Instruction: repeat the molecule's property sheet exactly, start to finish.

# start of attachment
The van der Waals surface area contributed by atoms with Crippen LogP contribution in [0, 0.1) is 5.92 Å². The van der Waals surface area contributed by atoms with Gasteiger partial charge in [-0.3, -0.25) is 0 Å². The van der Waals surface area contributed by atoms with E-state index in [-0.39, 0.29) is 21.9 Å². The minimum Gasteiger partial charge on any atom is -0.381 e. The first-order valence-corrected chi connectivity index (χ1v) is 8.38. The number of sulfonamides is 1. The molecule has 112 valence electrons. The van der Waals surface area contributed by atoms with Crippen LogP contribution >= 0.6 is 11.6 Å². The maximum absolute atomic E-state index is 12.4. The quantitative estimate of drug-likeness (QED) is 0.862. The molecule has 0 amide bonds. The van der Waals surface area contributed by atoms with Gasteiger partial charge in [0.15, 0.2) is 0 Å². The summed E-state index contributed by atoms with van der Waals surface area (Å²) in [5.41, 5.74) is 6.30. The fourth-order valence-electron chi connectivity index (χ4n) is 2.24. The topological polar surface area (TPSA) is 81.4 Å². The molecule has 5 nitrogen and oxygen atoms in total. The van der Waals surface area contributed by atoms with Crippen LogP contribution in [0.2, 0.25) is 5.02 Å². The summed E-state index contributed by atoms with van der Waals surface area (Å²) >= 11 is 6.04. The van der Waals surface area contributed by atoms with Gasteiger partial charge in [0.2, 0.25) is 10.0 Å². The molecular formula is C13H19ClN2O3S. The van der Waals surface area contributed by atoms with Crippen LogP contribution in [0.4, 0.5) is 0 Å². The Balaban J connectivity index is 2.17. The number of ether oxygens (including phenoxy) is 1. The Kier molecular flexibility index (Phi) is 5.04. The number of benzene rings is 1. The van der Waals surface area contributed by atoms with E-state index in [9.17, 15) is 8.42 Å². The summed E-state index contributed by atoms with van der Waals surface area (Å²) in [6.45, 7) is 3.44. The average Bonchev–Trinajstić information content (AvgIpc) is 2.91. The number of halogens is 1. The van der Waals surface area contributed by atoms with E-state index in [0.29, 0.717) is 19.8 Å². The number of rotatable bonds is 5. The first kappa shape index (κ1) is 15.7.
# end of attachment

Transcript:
The van der Waals surface area contributed by atoms with Crippen LogP contribution in [0, 0.1) is 5.92 Å². The van der Waals surface area contributed by atoms with Gasteiger partial charge in [-0.3, -0.25) is 0 Å². The van der Waals surface area contributed by atoms with E-state index in [-0.39, 0.29) is 21.9 Å². The minimum Gasteiger partial charge on any atom is -0.381 e. The first-order valence-corrected chi connectivity index (χ1v) is 8.38. The number of sulfonamides is 1. The molecule has 112 valence electrons. The van der Waals surface area contributed by atoms with Crippen LogP contribution >= 0.6 is 11.6 Å². The maximum absolute atomic E-state index is 12.4. The quantitative estimate of drug-likeness (QED) is 0.862. The molecule has 0 amide bonds. The van der Waals surface area contributed by atoms with Gasteiger partial charge in [0.15, 0.2) is 0 Å². The summed E-state index contributed by atoms with van der Waals surface area (Å²) in [5.41, 5.74) is 6.30. The fourth-order valence-electron chi connectivity index (χ4n) is 2.24. The topological polar surface area (TPSA) is 81.4 Å². The molecule has 5 nitrogen and oxygen atoms in total. The van der Waals surface area contributed by atoms with Crippen LogP contribution in [0.2, 0.25) is 5.02 Å². The summed E-state index contributed by atoms with van der Waals surface area (Å²) >= 11 is 6.04. The van der Waals surface area contributed by atoms with Gasteiger partial charge in [0.2, 0.25) is 10.0 Å². The molecular formula is C13H19ClN2O3S. The van der Waals surface area contributed by atoms with Crippen LogP contribution in [0.4, 0.5) is 0 Å². The Balaban J connectivity index is 2.17. The number of ether oxygens (including phenoxy) is 1. The Kier molecular flexibility index (Phi) is 5.04. The number of benzene rings is 1. The van der Waals surface area contributed by atoms with E-state index in [9.17, 15) is 8.42 Å². The summed E-state index contributed by atoms with van der Waals surface area (Å²) in [6.45, 7) is 3.44. The average Bonchev–Trinajstić information content (AvgIpc) is 2.91. The number of halogens is 1. The van der Waals surface area contributed by atoms with E-state index in [0.29, 0.717) is 19.8 Å². The number of rotatable bonds is 5. The first kappa shape index (κ1) is 15.7.